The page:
Characterization of challenging materials: what a change in mechanical behaviour can imply
December 10, 2018
Via Celoria 16 — Milano
Research Associate at University of Bristol
Bristol Composite Institute
Let’s consider for a moment a material like water ice or a typical carbon fibres composite. Both of them are generally defined as brittle materials. But what if, due to specific loading conditions or particular layups they start behaving like a fluid or showing a pseudo-ductile response? How can they be properly analysed from an experimental and/or numerical point of view? Is it still correct considering, for example, a spherical ice object, simulating a hailstone, like a pure brittle or pure fluid projectile? How can we properly define pseudo-ductility in a material, like composite?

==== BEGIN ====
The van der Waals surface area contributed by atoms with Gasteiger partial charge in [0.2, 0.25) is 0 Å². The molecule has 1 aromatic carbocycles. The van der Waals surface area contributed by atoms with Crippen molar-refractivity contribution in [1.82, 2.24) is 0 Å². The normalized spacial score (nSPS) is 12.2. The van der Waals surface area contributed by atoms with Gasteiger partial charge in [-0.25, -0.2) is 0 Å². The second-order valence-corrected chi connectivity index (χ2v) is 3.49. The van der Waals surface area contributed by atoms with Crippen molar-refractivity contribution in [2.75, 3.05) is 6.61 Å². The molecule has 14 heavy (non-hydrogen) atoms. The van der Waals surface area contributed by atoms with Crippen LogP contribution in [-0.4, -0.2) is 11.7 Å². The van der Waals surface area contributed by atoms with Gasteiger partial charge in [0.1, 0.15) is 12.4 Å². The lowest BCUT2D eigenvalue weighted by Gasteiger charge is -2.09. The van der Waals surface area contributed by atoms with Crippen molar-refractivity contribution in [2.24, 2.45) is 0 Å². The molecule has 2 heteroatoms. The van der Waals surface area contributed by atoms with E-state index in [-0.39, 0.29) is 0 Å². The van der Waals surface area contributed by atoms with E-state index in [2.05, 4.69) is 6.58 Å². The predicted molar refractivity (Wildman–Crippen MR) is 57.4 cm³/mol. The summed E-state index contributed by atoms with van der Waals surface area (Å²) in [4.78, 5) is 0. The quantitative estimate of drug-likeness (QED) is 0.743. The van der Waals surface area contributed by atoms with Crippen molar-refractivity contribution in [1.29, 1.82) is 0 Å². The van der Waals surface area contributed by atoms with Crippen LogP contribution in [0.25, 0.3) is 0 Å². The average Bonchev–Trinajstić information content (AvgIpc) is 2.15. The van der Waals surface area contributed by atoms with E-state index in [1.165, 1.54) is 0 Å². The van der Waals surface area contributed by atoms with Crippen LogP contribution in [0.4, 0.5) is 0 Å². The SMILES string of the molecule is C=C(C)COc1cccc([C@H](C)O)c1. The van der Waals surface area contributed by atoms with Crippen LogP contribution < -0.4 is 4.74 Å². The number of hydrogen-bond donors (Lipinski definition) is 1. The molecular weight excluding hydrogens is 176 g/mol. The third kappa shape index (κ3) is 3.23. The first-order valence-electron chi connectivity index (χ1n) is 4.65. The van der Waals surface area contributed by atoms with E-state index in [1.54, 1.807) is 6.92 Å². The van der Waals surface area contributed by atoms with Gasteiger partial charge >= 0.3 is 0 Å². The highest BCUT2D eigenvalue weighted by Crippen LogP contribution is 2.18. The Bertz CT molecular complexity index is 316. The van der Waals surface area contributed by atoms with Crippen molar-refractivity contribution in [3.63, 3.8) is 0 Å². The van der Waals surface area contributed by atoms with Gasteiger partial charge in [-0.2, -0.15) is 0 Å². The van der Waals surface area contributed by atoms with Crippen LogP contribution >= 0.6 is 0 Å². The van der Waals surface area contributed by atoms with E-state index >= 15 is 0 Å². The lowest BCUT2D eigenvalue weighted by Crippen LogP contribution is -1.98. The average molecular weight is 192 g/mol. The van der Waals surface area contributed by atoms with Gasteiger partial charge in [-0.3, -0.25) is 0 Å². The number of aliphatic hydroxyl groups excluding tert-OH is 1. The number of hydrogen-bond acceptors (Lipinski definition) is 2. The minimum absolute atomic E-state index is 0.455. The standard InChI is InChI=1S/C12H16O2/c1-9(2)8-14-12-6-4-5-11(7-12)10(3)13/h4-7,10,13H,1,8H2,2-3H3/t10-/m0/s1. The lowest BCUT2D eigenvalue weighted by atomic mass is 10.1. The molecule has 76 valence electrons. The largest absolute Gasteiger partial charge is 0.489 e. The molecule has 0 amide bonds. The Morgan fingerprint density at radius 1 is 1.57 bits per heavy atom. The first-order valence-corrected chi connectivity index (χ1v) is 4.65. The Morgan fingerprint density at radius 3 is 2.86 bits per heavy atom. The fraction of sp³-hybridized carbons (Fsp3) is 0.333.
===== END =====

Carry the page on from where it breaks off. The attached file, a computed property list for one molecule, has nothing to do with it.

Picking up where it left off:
In this short talk, I’d like to explore with you some cases I have studied in the last years in materials that we “already know” in order to try to understand how a different approach in experimental techniques or numerical modelling can be of help in the investigation of the “transition” in materials’ response and what a change in mechanical behaviour can in ply from a physical and engineering point of view.